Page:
- Focus On Your Strengths: Knowing and celebrating your strengths can be powerful. Instead of comparing yourself to others, focus on yourself. Try consciously thinking of what you do well and what's going well in your life. You might even write down your strengths or ask someone close to you what they view as your strengths. Your strengths may not be the same as someone else's, but they're meaningful.
- Accept Imperfections: Nobody's perfect. Every single person has flaws. But when you start comparing yourself to others, you may not see their imperfections. You may magnify your own and minimize theirs. Imperfections are part of being human—we all have them, so you might try accepting yours and others and loving yourself for who you are.
- Be Kind To Yourself And Others: Sometimes envy accompanies comparisons. If you compare yourself to someone and feel you come up short, you may feel bad about yourself and begin to feel ill-willed towards the other person. Instead, you might think, "We may be different, but I have strengths, and so do they."
- Celebrate Others: If you compare yourself to others and begin to feel down, you might try turning the tables. Instead of thinking about what you might be lacking compared to what they have, you can try simply being happy for them and take yourself out of the equation. When you add yourself back in after celebrating someone else's successes, your selflessness and generous spirit may make you feel more positive.
- Focus On Changes You'd Like To Make: Instead of letting comparisons bring you down, you might try thinking about positive changes that you'd like to make to help yourself feel more confident. Setting realistic, attainable, measurable goals can motivate self-improvement.
- Practice Gratitude Regularly: Practicing gratitude is a habit that can be life-changing. Consciously naming big and small things you're grateful for can help you shift your mindset to a positive one. If you have an attitude of gratitude, you might find comparisons don't affect you quite as much because you're aware of and focused on the good in your life.
- Commit To Contentment: Instead of thinking about what other people are doing, you might try embracing an outlook that you are at a good place in your life. It may not be exactly where you want to be, but that doesn't mean you can't be content or feel satisfied and peaceful where you are even as you set goals to keep growing.
- Recognize That You Might Only Be Seeing People's Highlight Reels. With (and even without) social media, many people post or project just the positives in their lives. This is not a complete or realistic portrayal of the ups and downs of life. You may be comparing yourself to an incomplete picture or idealized one. Remember to keep the comparisons in perspective. You might try playing your highlight reel, too, to focus on the good things in your life—big and small.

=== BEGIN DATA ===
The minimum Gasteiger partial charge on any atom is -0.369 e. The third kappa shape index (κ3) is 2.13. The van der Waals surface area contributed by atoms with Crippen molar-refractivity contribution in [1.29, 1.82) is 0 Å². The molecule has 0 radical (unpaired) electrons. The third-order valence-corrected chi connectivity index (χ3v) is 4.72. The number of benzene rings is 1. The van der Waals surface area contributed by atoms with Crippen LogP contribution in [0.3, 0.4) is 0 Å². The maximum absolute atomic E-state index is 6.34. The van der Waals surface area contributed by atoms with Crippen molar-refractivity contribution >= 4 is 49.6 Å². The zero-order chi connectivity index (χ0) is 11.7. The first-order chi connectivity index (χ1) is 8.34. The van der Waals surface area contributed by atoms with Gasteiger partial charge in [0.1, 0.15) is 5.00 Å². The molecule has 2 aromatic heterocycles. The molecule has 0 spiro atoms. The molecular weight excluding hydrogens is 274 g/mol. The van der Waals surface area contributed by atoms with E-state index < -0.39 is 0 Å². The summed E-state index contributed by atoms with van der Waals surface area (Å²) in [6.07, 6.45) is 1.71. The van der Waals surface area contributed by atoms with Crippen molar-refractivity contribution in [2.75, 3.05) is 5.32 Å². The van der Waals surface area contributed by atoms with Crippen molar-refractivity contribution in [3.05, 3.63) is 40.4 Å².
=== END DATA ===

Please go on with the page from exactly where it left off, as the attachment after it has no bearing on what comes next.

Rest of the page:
You may have heard the expression "Keeping up with the Joneses." It means wanting to have or do the same things as others because you want to share their social status or be like them. In reality, though, their status may not be right for you. Instead of comparing yourself to the "Joneses" or anyone else, try focusing on yourself—your real likes, preferences, desires, goals, strengths, gifts, and accomplishments. When you do look outward at others, try looking at what you can learn from them rather than what they have that you might lack. You might find inspiration from them—ways to learn, grow, and motivation to reflect on what you value and who you are. Appreciating their achievements while being grateful for what you have and who you can be is a win-win.
Seeking Support To Feel Better
If you find that comparing yourself to others leaves you dissatisfied or unhappy, working with a licensed mental health professional can help. In therapy, you can learn to set goals, work on self-esteem, and find healthier ways of thinking, behaving, and feeling. You can connect with a licensed mental health professional who is a good fit for you on BetterHelp. Research shows that online therapy is very effective. Therapy through BetterHelp's online platform is an affordable and convenient way to work with a therapist to learn ways to live a better life and love yourself.
What Is It Called When You Compare Yourself To Others?
Comparing yourself to others is sometimes called "social comparison."Often, we compare ourselves to others to gauge how we're doing. We may instinctively compare to other people with or without realizing we're doing it.
What Causes You To Compare Yourself To Others?
We're social animals by nature. In some ways, comparing ourselves to others around us comes automatically. Comparisons can become a way for us to measure how we're doing. But these comparisons aren't always accurate or healthy, especially because we're all unique individuals with different strengths and life circumstances.
How Do You Stop Comparing Yourself To Others?
There are several tips to try to stop comparing yourself to others. Reaching a state of contentment with yourself is one way. Making an effort to regularly tell yourself "I'm enough" can take some time but can also be very effective. You can continue to grow and set goals for yourself, but at the same time, be kind to yourself and accept your positive, individual qualities. Regularly practicing gratitude can also help. When you get into a habit of recognizing what you're thankful for—what's going right—you may not feel as inclined to feel down if you compare yourself to others. Instead, you might look to others for inspiration and learn. Consciously finding ways to feel good about yourself can be a healthy, positive way to keep comparisons in perspective.